NEW DELHI: Eight Namibian cheetahs arrived in India on Saturday, part of an ambitious project to reintroduce the world’s fastest land animal to the South Asian country where it has been extinct for over 70 years.
Cheetahs, once found in great numbers across Africa and Asia, are facing the threat of global extinction, with their population estimated to be fewer than 8,000 in the wild, down by 50 percent over the last four decades.
In India, local extinction was officially declared in 1952 following years of extensive hunting and habitat loss. Project Cheetah — launched on Indian Prime Minister Narendra Modi’s birthday, Sept. 17 — is expected to cost $11 million over five years. The Indian Oil Corporation is offering financial support.
“Decades ago, the age-old link of biodiversity was broken and had become extinct. Today, we have a chance to reconnect it,” Modi said after releasing the wild cats into a soft enclosure in Kuno National Park. “Twenty-first-century India is giving a message to the whole world that economy and ecology are not conflicting fields.”
The plan is to relocate batches of cheetahs from southern Africa into India, until the country has a cheetah population of around 40. On Saturday, the first batch arrived on a Boeing 747 from Namibia and were taken to their new home in the central Indian state of Madhya Pradesh.
Dr. Satya Prakash Yadav, director of Wildlife Institute of India, which will oversee the project, told Arab News that this is the first intercontinental relocation of cheetahs that will be released into the wild.
“The plan is to have 20 cheetahs in the first year and after that, depending on adaptability, their survival, their conservation, their breeding and behavior, we will supplement the population every year for the next five years, unless a viable better population is established,” Yadav said. At Kuno, the cheetahs will share 5,000 square kilometers of forest and grassland with other wildlife, including leopards. But experts say that is not enough space for the newly arrived cats to thrive.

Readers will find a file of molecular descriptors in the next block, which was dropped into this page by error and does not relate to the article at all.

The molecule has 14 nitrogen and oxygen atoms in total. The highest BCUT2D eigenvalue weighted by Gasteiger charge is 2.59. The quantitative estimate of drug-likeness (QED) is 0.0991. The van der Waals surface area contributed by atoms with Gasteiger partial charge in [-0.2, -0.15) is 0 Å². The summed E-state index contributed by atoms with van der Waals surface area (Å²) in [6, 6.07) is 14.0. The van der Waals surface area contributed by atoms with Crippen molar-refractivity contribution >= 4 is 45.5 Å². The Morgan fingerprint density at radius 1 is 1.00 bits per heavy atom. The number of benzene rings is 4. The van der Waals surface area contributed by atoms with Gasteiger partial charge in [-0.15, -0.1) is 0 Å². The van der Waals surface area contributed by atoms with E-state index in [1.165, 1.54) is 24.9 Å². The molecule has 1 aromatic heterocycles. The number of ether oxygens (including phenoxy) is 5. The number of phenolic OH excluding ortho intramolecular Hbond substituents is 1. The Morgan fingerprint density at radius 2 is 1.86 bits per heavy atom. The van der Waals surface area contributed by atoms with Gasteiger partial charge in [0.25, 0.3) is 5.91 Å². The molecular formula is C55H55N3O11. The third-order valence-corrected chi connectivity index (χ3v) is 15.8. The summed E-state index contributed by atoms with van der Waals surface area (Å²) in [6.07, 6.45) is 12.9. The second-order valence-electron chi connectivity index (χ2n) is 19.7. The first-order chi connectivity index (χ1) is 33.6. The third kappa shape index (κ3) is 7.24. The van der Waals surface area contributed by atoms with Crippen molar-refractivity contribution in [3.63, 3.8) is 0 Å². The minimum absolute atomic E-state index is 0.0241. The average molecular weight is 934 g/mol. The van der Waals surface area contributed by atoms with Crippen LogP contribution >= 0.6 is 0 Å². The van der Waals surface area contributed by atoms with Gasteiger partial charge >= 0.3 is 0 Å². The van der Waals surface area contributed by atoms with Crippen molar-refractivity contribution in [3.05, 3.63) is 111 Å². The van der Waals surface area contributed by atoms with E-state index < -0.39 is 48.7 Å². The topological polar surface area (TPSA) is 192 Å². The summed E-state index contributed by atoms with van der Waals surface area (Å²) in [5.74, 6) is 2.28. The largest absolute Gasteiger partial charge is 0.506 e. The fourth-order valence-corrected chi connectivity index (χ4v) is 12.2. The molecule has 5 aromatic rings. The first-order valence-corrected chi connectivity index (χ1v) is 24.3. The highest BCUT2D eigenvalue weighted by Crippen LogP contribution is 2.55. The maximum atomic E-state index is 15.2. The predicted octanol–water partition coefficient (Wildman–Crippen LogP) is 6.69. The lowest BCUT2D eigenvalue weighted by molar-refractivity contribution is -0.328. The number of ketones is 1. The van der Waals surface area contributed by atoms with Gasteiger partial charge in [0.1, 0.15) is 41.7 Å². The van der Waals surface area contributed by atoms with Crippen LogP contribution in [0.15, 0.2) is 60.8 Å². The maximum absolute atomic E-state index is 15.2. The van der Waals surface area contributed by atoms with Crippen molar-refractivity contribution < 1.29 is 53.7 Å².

The ambitious experiment should provide a habitat of at least 10,000 square kilometers and include a population of wild prey for the cheetahs, according to Ullas Karanth, a wildlife expert at the Center for Wildlife Studies in the southern city of Bangalore. Kuno is too small to sustain a cheetah population, he said.
“That habitat should have been created first before bringing these African cheetahs,” Karanth told Arab News. “The present project puts the cart before the horse, bringing cheetahs before the habitat is suitably prepared.
“This is not a scientific conservation goal, more of a public relations effort which will end up as just another large tourist zoo.”
“The key question that needs to be asked is: What is the purpose of this exercise?” Avijit Sarkhel, a Delhi-based wildlife activist, told Arab News, as he raised concerns about India’s ability to protect the cheetahs.
“I am not sure if this is a wise decision. To me, it is more about reclaiming India’s spot as the largest pool of wild cats in the world,” Sarkhel said. “We need to see how we can manage this.”
Kuno National Park was intended to become home to some of the last remaining Asiatic lions — and experts say that the area is more suitable for those animals. Residents of some two dozen villages were relocated for that project, which promised tourism development for the region.
But the project stalled after the government of the state of Gujarat, where all the Asiatic lions live, opposed the move. Two years ago, the Supreme Court ruled in favor of a plan to bring in cheetahs from Namibia, imported on an experimental basis.
“We should remember that the villages which were evacuated suffer from extreme poverty, malnutrition and backwardness and these problems would have been addressed had tourism been allowed to develop around Kuno National Park,” Ajay Dubey, a wildlife and social activist from Bhopal city in Madhya Pradesh, told Arab News.
With the cheetahs now brought in for the purpose of restoring their population, the “villagers have lost all hopes of improvement in their livelihoods,” Dubey claimed.